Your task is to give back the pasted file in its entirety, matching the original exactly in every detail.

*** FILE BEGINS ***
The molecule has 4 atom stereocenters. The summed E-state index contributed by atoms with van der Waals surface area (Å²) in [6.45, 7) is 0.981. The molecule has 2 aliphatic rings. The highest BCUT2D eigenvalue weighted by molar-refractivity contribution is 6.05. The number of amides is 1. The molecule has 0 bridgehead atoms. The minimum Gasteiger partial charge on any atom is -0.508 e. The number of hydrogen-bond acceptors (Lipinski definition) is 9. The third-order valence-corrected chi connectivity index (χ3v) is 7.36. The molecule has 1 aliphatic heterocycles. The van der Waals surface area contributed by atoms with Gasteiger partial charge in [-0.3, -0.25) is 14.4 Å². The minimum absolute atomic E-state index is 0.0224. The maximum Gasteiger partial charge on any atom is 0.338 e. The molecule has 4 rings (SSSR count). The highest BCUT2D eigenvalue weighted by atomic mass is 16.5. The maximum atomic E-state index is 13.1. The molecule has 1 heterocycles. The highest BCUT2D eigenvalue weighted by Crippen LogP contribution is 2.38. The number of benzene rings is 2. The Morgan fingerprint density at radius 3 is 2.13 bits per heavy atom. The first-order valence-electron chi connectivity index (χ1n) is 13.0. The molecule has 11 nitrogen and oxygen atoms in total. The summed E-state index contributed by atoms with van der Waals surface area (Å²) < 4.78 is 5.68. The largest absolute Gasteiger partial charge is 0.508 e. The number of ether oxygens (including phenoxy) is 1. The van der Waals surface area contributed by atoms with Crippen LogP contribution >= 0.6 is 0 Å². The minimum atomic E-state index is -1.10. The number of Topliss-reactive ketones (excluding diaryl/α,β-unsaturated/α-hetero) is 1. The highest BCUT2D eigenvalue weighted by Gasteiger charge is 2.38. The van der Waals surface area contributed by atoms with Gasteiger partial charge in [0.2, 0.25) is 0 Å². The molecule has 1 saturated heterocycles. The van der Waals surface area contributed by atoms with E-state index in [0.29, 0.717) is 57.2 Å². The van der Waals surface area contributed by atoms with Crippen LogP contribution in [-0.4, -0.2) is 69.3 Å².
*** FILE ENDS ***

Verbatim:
The molecule has 4 atom stereocenters. The summed E-state index contributed by atoms with van der Waals surface area (Å²) in [6.45, 7) is 0.981. The molecule has 2 aliphatic rings. The highest BCUT2D eigenvalue weighted by molar-refractivity contribution is 6.05. The number of amides is 1. The molecule has 0 bridgehead atoms. The minimum Gasteiger partial charge on any atom is -0.508 e. The number of hydrogen-bond acceptors (Lipinski definition) is 9. The third-order valence-corrected chi connectivity index (χ3v) is 7.36. The molecule has 1 aliphatic heterocycles. The van der Waals surface area contributed by atoms with Gasteiger partial charge in [-0.3, -0.25) is 14.4 Å². The minimum absolute atomic E-state index is 0.0224. The maximum Gasteiger partial charge on any atom is 0.338 e. The molecule has 4 rings (SSSR count). The highest BCUT2D eigenvalue weighted by atomic mass is 16.5. The maximum atomic E-state index is 13.1. The molecule has 1 heterocycles. The highest BCUT2D eigenvalue weighted by Crippen LogP contribution is 2.38. The number of benzene rings is 2. The Morgan fingerprint density at radius 3 is 2.13 bits per heavy atom. The first-order valence-electron chi connectivity index (χ1n) is 13.0. The molecule has 11 nitrogen and oxygen atoms in total. The summed E-state index contributed by atoms with van der Waals surface area (Å²) < 4.78 is 5.68. The largest absolute Gasteiger partial charge is 0.508 e. The number of ether oxygens (including phenoxy) is 1. The van der Waals surface area contributed by atoms with Crippen LogP contribution >= 0.6 is 0 Å². The minimum atomic E-state index is -1.10. The number of Topliss-reactive ketones (excluding diaryl/α,β-unsaturated/α-hetero) is 1. The highest BCUT2D eigenvalue weighted by Gasteiger charge is 2.38. The van der Waals surface area contributed by atoms with Gasteiger partial charge in [0.2, 0.25) is 0 Å². The molecule has 1 saturated heterocycles. The van der Waals surface area contributed by atoms with E-state index in [0.29, 0.717) is 57.2 Å². The van der Waals surface area contributed by atoms with Crippen LogP contribution in [-0.4, -0.2) is 69.3 Å².